Although millions of people bet on point spreads for sports like American football, basketball, and rugby, most people don’t really understand how point spreads are determined. Most punters think a point spread is supposed to express the true advantage one team has over their opponent, but this is incorrect. The point spread is designed to create equal betting on both sides of a match, which often translates into a spread that adds value to one side. With equal betting on each side of a match, online betting sites can pay the winners with the losers money, and collect the vig for a guaranteed profit. When a book receives heavy betting on one side of a wager, they expose themselves to a potentially big loss. To remove this potential loss, bookmakers move the line to encourage betting on the other side. So, point spreads represent how the public is betting on a match, not an oddsmakers view of the strength of each team.
To explain this more clearly, you could take 3 professional oddsmakers, have them study a matchup and create a true spread. Lets assume the consensus was that team A should be favoured by 4 points over team B. However, if team A has a huge fan base and receives a lot of hype, they might set the point spread at -5 or -5.5 points for team A. The reason is because at -4, team A would receive more than 50% of the betting action (because the large fan base and hype would draw more betting for that team). For sharp punters, team B is showing value because they’re receiving +1 to +1.5 points more than they should. Although this can go in either direction, it’s usually underdogs that receive this added value. It’s also the reason why so many sharps wait until the game is soon to start before they place their bets. As the game gets closer to its start time, casual punters are betting heavy on favourites. To even out the betting, the bookmaker moves the line in further advantage of the underdog. Then, when sharps think the point spread is offering its biggest advantage, they place their bets on the underdog.
How Oddsmakers Create the Point Spread
For the most part, oddsmakers use a similar system to creating the point spread as many professional punters do. They start with a rating for each team, then make adjustments to these ratings based on statistics, location of the game (home & away teams), and anything else they think might impact the game. At online bookmakers, some of them begin with looking at Vegas opening odds, then adjust the point spread based on their customer base. For example, a particular NFL team might receive heavier betting from US bettors than they would from UK bettors. In order to keep their betting action properly split between the two teams, a UK online sports betting sites would need to adjust the Vegas odds. Others might use independent oddsmakers and/or have their own in-house oddsmakers. For the most part, the oddsmakers at online sportsbooks are there to adjust the point spread, not to create opening odds. These people are important to a bookmaker because their decisions determine whether they make a profit or a loss.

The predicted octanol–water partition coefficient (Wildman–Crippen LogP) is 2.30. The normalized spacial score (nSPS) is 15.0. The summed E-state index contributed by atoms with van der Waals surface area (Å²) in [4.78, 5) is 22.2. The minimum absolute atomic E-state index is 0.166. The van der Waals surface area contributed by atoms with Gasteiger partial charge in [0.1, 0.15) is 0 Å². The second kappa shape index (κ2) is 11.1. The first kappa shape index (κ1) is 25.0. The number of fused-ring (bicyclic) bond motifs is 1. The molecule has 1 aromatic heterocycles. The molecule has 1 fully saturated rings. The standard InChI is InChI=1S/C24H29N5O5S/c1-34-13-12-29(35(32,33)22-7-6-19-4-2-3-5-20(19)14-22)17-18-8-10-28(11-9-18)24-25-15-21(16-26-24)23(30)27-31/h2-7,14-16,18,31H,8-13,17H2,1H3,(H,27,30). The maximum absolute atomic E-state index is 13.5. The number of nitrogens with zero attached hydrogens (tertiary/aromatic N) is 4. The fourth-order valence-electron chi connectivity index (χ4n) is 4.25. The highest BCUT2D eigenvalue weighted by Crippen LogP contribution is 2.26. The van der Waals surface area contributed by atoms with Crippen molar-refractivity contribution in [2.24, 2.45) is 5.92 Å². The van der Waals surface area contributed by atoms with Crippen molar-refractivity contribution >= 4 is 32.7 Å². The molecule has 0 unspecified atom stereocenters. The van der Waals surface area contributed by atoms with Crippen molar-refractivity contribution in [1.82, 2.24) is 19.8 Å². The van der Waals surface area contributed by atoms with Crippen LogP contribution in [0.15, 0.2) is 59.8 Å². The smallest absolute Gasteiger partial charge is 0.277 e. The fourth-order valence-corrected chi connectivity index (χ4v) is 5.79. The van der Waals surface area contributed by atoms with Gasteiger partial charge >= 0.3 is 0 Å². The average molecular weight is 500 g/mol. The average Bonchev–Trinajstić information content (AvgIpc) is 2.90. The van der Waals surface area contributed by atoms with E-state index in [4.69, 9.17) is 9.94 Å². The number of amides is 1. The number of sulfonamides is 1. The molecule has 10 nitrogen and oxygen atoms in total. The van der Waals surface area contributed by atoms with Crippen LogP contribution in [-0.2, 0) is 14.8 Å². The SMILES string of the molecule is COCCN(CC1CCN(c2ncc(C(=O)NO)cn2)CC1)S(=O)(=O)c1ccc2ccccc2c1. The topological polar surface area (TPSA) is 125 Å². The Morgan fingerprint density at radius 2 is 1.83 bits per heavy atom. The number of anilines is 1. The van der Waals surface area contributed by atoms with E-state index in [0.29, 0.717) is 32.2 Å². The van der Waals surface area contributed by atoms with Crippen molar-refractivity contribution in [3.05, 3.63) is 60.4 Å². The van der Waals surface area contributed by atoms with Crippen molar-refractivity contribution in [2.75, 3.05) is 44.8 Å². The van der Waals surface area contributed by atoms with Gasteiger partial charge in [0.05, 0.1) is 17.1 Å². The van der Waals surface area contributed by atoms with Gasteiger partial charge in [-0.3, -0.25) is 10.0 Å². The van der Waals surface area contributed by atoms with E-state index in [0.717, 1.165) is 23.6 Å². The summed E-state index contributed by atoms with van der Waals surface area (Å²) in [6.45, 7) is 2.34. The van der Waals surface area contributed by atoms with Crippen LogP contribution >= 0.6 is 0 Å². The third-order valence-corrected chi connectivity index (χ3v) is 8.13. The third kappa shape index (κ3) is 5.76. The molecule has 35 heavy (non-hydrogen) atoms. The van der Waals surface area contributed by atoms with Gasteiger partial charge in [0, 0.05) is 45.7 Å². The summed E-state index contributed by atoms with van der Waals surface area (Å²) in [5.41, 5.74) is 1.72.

The Point Spread is About Money
The amount of money being wagered on each side is really what matters. For example, even if there are fewer bets being placed on one side, if the average sized bet on that side is larger than the other side, this could change the point spread as well. Even a few large bets on one side could change the point spread. This is very common because the public often bets heavier on favourites, while sharps are betting on underdogs. Although there are fewer sharps than casual bettors, sharps place larger wagers.
Here is one common scenario. A bookmaker thinks team A is going to get a larger share of the handle (total money wagered), so they shade the line a point or point and a half against them. Since casual punters tend to bet on favourites regardless of the point spread, team A is still likely to get a larger percentage of the action. Knowing the sharps are waiting for the best spread on the dog, this won’t necessarily change the spread. In some cases, a book might know they’re going to take some large bets on the dog as game time approaches, so in some cases they want to continue getting that action on team A. Then, the sharps come in later and get their bets in on team B, and the book hopes to have close to equal action on both sides. If they do, they have a guaranteed profit without risk.
Another thing to know is that bookmakers would rather be at risk of losing to casual punters instead of the sharps. This is because sharps tend to win more, and casual punters tend to lose more. While they might have to pay out more to casual punters today, they figure to get it back on matches in the future. In truth, bookmakers are looking to beat the sharps, not the public.
How Bookmakers A & B Affect Bookmaker C
Another way a point spread might change is when other books are changing theirs. For example, let’s say you own bookmaker C. You, bookmaker A, and bookmaker B have point spreads that are very close for a particular game. Then, bookmakers A and B change their spreads, creating a situation where you have a much more attractive spread for one team, and much less attractive spread for their opponent. When this happens, you’ll get a lot more action on the team showing value, and less on their competition. If you don’t change your point spread to something closer to books A and B you’ll take too much action on one team, exposing yourself to too much risk. So, now you have to change your point spread as well.